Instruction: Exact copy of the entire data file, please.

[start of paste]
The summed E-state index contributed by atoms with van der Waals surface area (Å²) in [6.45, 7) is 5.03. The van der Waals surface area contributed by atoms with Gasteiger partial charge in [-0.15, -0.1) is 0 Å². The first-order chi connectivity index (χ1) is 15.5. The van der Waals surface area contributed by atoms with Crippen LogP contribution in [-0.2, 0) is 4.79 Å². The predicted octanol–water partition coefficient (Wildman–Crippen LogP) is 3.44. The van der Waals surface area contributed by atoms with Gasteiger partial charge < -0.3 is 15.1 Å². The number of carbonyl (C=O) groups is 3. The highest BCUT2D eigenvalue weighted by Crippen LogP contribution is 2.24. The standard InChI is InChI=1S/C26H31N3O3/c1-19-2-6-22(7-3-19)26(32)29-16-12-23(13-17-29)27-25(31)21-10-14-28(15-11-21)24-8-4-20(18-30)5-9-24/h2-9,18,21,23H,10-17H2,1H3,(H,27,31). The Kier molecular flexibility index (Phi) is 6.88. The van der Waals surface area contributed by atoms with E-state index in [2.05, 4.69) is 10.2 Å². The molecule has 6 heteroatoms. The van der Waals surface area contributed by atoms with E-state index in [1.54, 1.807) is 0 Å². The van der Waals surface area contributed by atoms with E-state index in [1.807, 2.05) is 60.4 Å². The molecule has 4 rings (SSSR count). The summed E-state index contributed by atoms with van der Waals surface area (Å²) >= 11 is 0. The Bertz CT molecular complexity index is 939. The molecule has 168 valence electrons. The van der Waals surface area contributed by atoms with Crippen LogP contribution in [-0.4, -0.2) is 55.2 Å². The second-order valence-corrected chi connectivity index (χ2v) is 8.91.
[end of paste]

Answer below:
The summed E-state index contributed by atoms with van der Waals surface area (Å²) in [6.45, 7) is 5.03. The van der Waals surface area contributed by atoms with Gasteiger partial charge in [-0.15, -0.1) is 0 Å². The first-order chi connectivity index (χ1) is 15.5. The van der Waals surface area contributed by atoms with Crippen LogP contribution in [-0.2, 0) is 4.79 Å². The predicted octanol–water partition coefficient (Wildman–Crippen LogP) is 3.44. The van der Waals surface area contributed by atoms with Gasteiger partial charge < -0.3 is 15.1 Å². The number of carbonyl (C=O) groups is 3. The highest BCUT2D eigenvalue weighted by Crippen LogP contribution is 2.24. The standard InChI is InChI=1S/C26H31N3O3/c1-19-2-6-22(7-3-19)26(32)29-16-12-23(13-17-29)27-25(31)21-10-14-28(15-11-21)24-8-4-20(18-30)5-9-24/h2-9,18,21,23H,10-17H2,1H3,(H,27,31). The Kier molecular flexibility index (Phi) is 6.88. The van der Waals surface area contributed by atoms with E-state index in [2.05, 4.69) is 10.2 Å². The molecule has 6 heteroatoms. The van der Waals surface area contributed by atoms with E-state index in [1.54, 1.807) is 0 Å². The van der Waals surface area contributed by atoms with E-state index in [1.807, 2.05) is 60.4 Å². The molecule has 4 rings (SSSR count). The summed E-state index contributed by atoms with van der Waals surface area (Å²) >= 11 is 0. The Bertz CT molecular complexity index is 939. The molecule has 168 valence electrons. The van der Waals surface area contributed by atoms with Crippen LogP contribution in [-0.4, -0.2) is 55.2 Å². The second-order valence-corrected chi connectivity index (χ2v) is 8.91.